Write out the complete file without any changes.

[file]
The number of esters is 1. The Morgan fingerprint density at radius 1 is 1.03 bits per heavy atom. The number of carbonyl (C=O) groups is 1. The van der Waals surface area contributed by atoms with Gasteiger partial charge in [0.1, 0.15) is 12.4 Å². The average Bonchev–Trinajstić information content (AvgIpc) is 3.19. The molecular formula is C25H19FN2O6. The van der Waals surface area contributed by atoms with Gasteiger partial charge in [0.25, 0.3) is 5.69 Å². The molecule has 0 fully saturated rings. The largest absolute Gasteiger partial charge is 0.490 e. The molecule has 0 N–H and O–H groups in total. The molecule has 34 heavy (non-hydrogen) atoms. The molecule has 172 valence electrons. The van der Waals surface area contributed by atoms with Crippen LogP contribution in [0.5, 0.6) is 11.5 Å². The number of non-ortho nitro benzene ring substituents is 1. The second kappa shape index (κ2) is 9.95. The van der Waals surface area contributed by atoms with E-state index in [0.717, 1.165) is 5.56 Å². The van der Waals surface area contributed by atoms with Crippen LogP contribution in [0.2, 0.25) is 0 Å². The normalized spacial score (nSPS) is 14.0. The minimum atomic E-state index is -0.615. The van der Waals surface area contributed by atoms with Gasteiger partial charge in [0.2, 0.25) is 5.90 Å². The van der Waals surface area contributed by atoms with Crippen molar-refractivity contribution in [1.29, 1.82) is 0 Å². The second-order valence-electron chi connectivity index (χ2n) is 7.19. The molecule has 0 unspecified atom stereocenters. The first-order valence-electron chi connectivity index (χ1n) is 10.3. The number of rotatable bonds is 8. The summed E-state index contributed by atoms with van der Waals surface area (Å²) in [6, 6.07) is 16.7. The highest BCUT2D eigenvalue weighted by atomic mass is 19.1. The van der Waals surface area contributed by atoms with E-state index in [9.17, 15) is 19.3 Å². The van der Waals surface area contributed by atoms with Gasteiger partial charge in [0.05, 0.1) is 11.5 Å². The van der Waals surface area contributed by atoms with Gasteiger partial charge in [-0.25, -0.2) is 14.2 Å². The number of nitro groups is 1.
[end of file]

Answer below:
The number of esters is 1. The Morgan fingerprint density at radius 1 is 1.03 bits per heavy atom. The number of carbonyl (C=O) groups is 1. The van der Waals surface area contributed by atoms with Gasteiger partial charge in [0.1, 0.15) is 12.4 Å². The average Bonchev–Trinajstić information content (AvgIpc) is 3.19. The molecular formula is C25H19FN2O6. The van der Waals surface area contributed by atoms with Gasteiger partial charge in [0.25, 0.3) is 5.69 Å². The molecule has 0 fully saturated rings. The largest absolute Gasteiger partial charge is 0.490 e. The molecule has 0 N–H and O–H groups in total. The molecule has 34 heavy (non-hydrogen) atoms. The molecule has 172 valence electrons. The van der Waals surface area contributed by atoms with Crippen LogP contribution in [0.5, 0.6) is 11.5 Å². The number of non-ortho nitro benzene ring substituents is 1. The second kappa shape index (κ2) is 9.95. The van der Waals surface area contributed by atoms with E-state index in [0.717, 1.165) is 5.56 Å². The van der Waals surface area contributed by atoms with Crippen LogP contribution in [0.2, 0.25) is 0 Å². The normalized spacial score (nSPS) is 14.0. The minimum atomic E-state index is -0.615. The van der Waals surface area contributed by atoms with Gasteiger partial charge in [0.2, 0.25) is 5.90 Å². The van der Waals surface area contributed by atoms with Crippen molar-refractivity contribution in [1.29, 1.82) is 0 Å². The second-order valence-electron chi connectivity index (χ2n) is 7.19. The molecule has 0 unspecified atom stereocenters. The first-order valence-electron chi connectivity index (χ1n) is 10.3. The number of rotatable bonds is 8. The summed E-state index contributed by atoms with van der Waals surface area (Å²) in [6, 6.07) is 16.7. The highest BCUT2D eigenvalue weighted by atomic mass is 19.1. The van der Waals surface area contributed by atoms with E-state index in [9.17, 15) is 19.3 Å². The van der Waals surface area contributed by atoms with Gasteiger partial charge in [0.05, 0.1) is 11.5 Å². The van der Waals surface area contributed by atoms with Gasteiger partial charge in [-0.25, -0.2) is 14.2 Å². The number of nitro groups is 1.